What do emerging adults have going for them that will help them weather today’s economy?

They are very resilient, physically and cognitively and emotionally. Yes, they’re struggling, and they’re struggling more than people in other age groups in some ways because of their higher unemployment rate, but they also have a lot to draw on in terms of their personal resources.

The other crucial thing they have that’s important to remember is that they’re free, for the most part. One of the distinguishing developmental features of emerging adulthood is that it is this self-focused time when you don’t really have anyone else who depends on you. If you’re not married and you don’t have a child, you’re relatively free. You may suffer some hard times, but that’s a much different situation than if you’re the main breadwinner in your family and suddenly you can’t make enough money to pay your mortgage, which is a situation a lot of middle adults have experienced in the last two or three years. That’s a much different situation. It’s still socially acceptable for emerging adults to move home for awhile. If you’re 50 and you need to move home for awhile, that’s less acceptable.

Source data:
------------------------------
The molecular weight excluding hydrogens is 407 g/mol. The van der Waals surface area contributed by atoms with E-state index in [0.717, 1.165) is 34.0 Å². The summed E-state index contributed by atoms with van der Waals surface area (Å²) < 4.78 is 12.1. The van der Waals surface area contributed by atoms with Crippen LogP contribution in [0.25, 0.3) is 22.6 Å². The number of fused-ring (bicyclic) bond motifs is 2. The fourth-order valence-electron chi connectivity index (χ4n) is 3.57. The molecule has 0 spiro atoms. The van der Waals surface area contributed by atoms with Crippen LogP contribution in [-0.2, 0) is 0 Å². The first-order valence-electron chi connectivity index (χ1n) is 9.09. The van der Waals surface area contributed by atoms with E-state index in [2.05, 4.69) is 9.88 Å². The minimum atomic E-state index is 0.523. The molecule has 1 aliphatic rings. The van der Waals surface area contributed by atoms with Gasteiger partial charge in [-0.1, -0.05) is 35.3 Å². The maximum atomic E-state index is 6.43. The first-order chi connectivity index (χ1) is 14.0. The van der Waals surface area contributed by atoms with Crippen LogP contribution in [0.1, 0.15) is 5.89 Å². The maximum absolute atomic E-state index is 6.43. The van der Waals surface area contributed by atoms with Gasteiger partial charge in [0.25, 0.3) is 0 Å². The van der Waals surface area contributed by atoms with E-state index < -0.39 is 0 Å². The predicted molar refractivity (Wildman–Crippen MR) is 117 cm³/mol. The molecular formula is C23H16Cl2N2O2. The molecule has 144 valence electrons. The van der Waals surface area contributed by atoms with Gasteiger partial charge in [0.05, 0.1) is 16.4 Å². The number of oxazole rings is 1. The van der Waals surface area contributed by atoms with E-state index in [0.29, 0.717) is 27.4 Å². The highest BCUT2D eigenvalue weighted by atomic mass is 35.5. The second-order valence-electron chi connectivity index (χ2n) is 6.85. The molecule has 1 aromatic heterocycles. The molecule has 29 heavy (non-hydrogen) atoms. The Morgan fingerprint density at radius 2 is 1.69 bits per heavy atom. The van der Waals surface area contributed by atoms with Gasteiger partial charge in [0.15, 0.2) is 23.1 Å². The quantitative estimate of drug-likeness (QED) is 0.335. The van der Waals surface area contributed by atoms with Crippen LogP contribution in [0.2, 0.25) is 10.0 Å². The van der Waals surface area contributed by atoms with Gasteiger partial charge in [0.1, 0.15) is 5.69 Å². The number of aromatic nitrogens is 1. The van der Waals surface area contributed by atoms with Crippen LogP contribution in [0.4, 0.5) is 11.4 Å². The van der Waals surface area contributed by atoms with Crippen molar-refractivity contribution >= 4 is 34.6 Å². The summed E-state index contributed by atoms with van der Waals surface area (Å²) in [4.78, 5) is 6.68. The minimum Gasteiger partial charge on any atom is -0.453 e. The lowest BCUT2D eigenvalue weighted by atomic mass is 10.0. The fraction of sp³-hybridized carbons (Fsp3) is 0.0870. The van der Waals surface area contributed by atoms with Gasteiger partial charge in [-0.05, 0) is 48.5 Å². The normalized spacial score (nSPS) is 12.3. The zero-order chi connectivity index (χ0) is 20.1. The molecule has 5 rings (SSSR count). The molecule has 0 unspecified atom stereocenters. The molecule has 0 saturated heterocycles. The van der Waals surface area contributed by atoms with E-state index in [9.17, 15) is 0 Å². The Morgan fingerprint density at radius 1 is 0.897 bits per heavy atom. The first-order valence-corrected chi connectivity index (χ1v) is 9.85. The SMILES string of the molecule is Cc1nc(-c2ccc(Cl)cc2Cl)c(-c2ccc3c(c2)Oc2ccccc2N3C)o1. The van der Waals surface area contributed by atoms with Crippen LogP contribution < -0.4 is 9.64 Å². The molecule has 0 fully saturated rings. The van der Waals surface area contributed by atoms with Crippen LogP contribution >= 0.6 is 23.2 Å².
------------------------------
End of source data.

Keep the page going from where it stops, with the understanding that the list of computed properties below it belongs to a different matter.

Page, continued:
What major milestones of adulthood have been affected by the recession?

Living independently and educational participation. If 20 percent of young people are looking for a job and can’t find one, well, what do they do? They rely on family support. The main option is to move home with their parents or stay there if they’re already there.

And both unemployment and staying at home longer are linked to educational participation. If you can’t find a job, what might you do instead? In my own research and reviewing that of others, I’ve noticed that a lot of young people will think, “Maybe I’ll take a few classes or go back to school. Maybe I’ll get some kind of training in a trade or a practical profession,” in order to have something to do as well as to prepare themselves better for the competition they’re facing for getting a job.

Has living through the recession taught young people anything about money management?

For emerging adults, as well as their middle-aged parents, research shows that the recession has been a wake-up call in terms of how we spend money and what we spend it on. Overall, there’s been a sharp increase in savings since the recession began a couple years ago, and a reduction in debt. That shows that people are realizing that you can’t just spend more money than you have indefinitely, because eventually it will catch up with you.